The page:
Former Attorney General Eric Holder remains a controversial figure for civil libertarians and other groups after his tenure in the Clinton and Obama Administrations. He is one of the principle authors of the “Kill List” policy under which President Barack Obama claimed the right to kill any American without a charge or trial if he unilaterally determined that they are a national security risk. Despite the view of some of us that Holder deserved to be fired over his abusive investigation of journalists, he will now be given the prestigious Thurgood Marshall Award from the ABA Section of Civil Rights and Social Justice on Aug. 4 during the ABA Annual Meeting in Chicago.
The Thurgood Marshall Award honors contributions by members of the legal profession to the advancement of civil rights, civil liberties and human rights in the United States. It is the inclusion of civil liberties and human rights that are troubling in this award. Holder clearly did accomplish much on civil rights. However, the award brushes over his more controversial actions in these other areas.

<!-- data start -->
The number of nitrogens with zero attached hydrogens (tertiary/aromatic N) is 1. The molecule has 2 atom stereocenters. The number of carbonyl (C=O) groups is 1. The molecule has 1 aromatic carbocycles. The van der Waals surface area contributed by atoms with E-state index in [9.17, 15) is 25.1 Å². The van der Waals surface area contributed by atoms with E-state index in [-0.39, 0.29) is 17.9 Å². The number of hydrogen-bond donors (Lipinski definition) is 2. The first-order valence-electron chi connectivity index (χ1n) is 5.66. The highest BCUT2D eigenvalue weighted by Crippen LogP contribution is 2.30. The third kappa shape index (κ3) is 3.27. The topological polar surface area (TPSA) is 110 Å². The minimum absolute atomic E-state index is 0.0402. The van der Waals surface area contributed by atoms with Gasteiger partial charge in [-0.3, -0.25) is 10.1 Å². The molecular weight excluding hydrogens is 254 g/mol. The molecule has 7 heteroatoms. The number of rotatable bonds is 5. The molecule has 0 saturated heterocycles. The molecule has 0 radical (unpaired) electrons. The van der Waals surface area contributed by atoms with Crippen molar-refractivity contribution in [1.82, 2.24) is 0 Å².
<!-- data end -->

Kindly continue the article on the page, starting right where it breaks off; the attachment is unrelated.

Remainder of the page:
Holder’s role in the Kill List policy, the targeting of journalists, and withholding information from Congress are among a variety of actions that remains deeply troubling for many. Then there is Holder’s involvement in Clinton’s abuse of his pardon power in the infamous pardoning of Democratic donor Marc Rich as well as his own half brother.
Holder’s record is not a subject for celebration for many, but the ABA deemed him to be worthy of a distinction for his contribution to, among other things, civil liberties. Holder’s “contributions” cost civil liberties dearly in this country. If the ABA is to give him this award, it could at least spare civil libertarians and journalists the reference to civil liberties.